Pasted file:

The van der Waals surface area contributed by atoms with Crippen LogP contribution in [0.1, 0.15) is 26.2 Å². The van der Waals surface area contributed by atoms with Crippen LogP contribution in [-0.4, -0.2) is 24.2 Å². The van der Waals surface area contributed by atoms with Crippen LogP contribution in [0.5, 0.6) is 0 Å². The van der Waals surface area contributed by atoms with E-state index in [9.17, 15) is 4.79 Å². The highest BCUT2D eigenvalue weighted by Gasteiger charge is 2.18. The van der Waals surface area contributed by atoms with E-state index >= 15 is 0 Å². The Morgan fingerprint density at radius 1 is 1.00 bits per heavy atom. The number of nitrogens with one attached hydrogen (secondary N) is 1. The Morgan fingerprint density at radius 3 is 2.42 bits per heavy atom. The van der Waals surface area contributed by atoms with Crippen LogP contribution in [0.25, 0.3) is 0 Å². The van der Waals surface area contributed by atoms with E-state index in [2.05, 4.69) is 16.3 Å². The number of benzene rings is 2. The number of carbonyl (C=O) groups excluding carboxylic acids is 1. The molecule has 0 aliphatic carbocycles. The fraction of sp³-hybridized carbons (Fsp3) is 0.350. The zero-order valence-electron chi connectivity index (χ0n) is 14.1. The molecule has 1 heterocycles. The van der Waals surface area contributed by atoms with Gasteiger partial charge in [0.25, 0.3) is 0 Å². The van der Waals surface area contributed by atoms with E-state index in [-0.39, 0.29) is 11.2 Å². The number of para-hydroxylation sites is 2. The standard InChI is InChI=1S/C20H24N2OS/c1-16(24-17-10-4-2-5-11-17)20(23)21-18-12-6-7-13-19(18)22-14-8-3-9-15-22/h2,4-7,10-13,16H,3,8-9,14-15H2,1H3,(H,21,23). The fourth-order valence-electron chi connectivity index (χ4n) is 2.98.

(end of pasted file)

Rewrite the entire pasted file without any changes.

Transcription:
The van der Waals surface area contributed by atoms with Crippen LogP contribution in [0.1, 0.15) is 26.2 Å². The van der Waals surface area contributed by atoms with Crippen LogP contribution in [-0.4, -0.2) is 24.2 Å². The van der Waals surface area contributed by atoms with Crippen LogP contribution in [0.5, 0.6) is 0 Å². The van der Waals surface area contributed by atoms with E-state index in [9.17, 15) is 4.79 Å². The highest BCUT2D eigenvalue weighted by Gasteiger charge is 2.18. The van der Waals surface area contributed by atoms with E-state index >= 15 is 0 Å². The Morgan fingerprint density at radius 1 is 1.00 bits per heavy atom. The number of nitrogens with one attached hydrogen (secondary N) is 1. The Morgan fingerprint density at radius 3 is 2.42 bits per heavy atom. The van der Waals surface area contributed by atoms with Crippen LogP contribution in [0.25, 0.3) is 0 Å². The van der Waals surface area contributed by atoms with E-state index in [2.05, 4.69) is 16.3 Å². The number of benzene rings is 2. The number of carbonyl (C=O) groups excluding carboxylic acids is 1. The molecule has 0 aliphatic carbocycles. The fraction of sp³-hybridized carbons (Fsp3) is 0.350. The zero-order valence-electron chi connectivity index (χ0n) is 14.1. The molecule has 1 heterocycles. The van der Waals surface area contributed by atoms with Gasteiger partial charge in [0.25, 0.3) is 0 Å². The van der Waals surface area contributed by atoms with E-state index in [-0.39, 0.29) is 11.2 Å². The number of para-hydroxylation sites is 2. The standard InChI is InChI=1S/C20H24N2OS/c1-16(24-17-10-4-2-5-11-17)20(23)21-18-12-6-7-13-19(18)22-14-8-3-9-15-22/h2,4-7,10-13,16H,3,8-9,14-15H2,1H3,(H,21,23). The fourth-order valence-electron chi connectivity index (χ4n) is 2.98.